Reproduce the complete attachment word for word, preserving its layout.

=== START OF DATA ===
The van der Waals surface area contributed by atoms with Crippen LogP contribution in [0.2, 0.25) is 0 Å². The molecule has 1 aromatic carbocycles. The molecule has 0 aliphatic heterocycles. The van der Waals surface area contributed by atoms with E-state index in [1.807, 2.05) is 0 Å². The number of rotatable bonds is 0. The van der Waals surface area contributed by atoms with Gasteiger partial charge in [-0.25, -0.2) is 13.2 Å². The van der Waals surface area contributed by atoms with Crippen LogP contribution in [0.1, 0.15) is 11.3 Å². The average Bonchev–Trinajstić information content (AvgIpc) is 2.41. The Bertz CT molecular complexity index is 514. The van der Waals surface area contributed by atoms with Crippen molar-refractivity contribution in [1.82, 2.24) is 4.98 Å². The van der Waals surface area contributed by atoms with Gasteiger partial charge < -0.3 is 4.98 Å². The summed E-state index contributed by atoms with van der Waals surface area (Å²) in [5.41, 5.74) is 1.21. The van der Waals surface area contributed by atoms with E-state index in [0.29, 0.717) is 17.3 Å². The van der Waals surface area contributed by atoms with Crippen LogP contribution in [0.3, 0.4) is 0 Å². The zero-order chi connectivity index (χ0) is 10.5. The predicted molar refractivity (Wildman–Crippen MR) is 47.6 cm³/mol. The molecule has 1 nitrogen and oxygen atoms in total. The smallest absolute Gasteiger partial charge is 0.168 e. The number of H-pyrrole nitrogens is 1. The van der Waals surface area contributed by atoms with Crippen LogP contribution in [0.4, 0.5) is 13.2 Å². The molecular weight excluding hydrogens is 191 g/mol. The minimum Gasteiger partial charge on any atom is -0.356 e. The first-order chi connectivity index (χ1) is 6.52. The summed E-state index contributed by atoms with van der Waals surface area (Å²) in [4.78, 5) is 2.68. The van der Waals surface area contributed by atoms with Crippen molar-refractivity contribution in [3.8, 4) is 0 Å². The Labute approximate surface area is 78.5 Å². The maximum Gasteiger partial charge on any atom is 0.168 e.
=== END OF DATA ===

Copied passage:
The van der Waals surface area contributed by atoms with Crippen LogP contribution in [0.2, 0.25) is 0 Å². The molecule has 1 aromatic carbocycles. The molecule has 0 aliphatic heterocycles. The van der Waals surface area contributed by atoms with E-state index in [1.807, 2.05) is 0 Å². The number of rotatable bonds is 0. The van der Waals surface area contributed by atoms with Gasteiger partial charge in [-0.25, -0.2) is 13.2 Å². The van der Waals surface area contributed by atoms with Crippen LogP contribution in [0.1, 0.15) is 11.3 Å². The average Bonchev–Trinajstić information content (AvgIpc) is 2.41. The Bertz CT molecular complexity index is 514. The van der Waals surface area contributed by atoms with Crippen molar-refractivity contribution in [1.82, 2.24) is 4.98 Å². The van der Waals surface area contributed by atoms with Gasteiger partial charge < -0.3 is 4.98 Å². The summed E-state index contributed by atoms with van der Waals surface area (Å²) in [5.41, 5.74) is 1.21. The van der Waals surface area contributed by atoms with E-state index in [0.29, 0.717) is 17.3 Å². The van der Waals surface area contributed by atoms with Crippen LogP contribution in [0.3, 0.4) is 0 Å². The zero-order chi connectivity index (χ0) is 10.5. The predicted molar refractivity (Wildman–Crippen MR) is 47.6 cm³/mol. The molecule has 1 nitrogen and oxygen atoms in total. The smallest absolute Gasteiger partial charge is 0.168 e. The number of H-pyrrole nitrogens is 1. The van der Waals surface area contributed by atoms with Crippen LogP contribution in [0.4, 0.5) is 13.2 Å². The molecular weight excluding hydrogens is 191 g/mol. The minimum Gasteiger partial charge on any atom is -0.356 e. The first-order chi connectivity index (χ1) is 6.52. The summed E-state index contributed by atoms with van der Waals surface area (Å²) in [4.78, 5) is 2.68. The van der Waals surface area contributed by atoms with Crippen molar-refractivity contribution in [3.8, 4) is 0 Å². The Labute approximate surface area is 78.5 Å². The maximum Gasteiger partial charge on any atom is 0.168 e.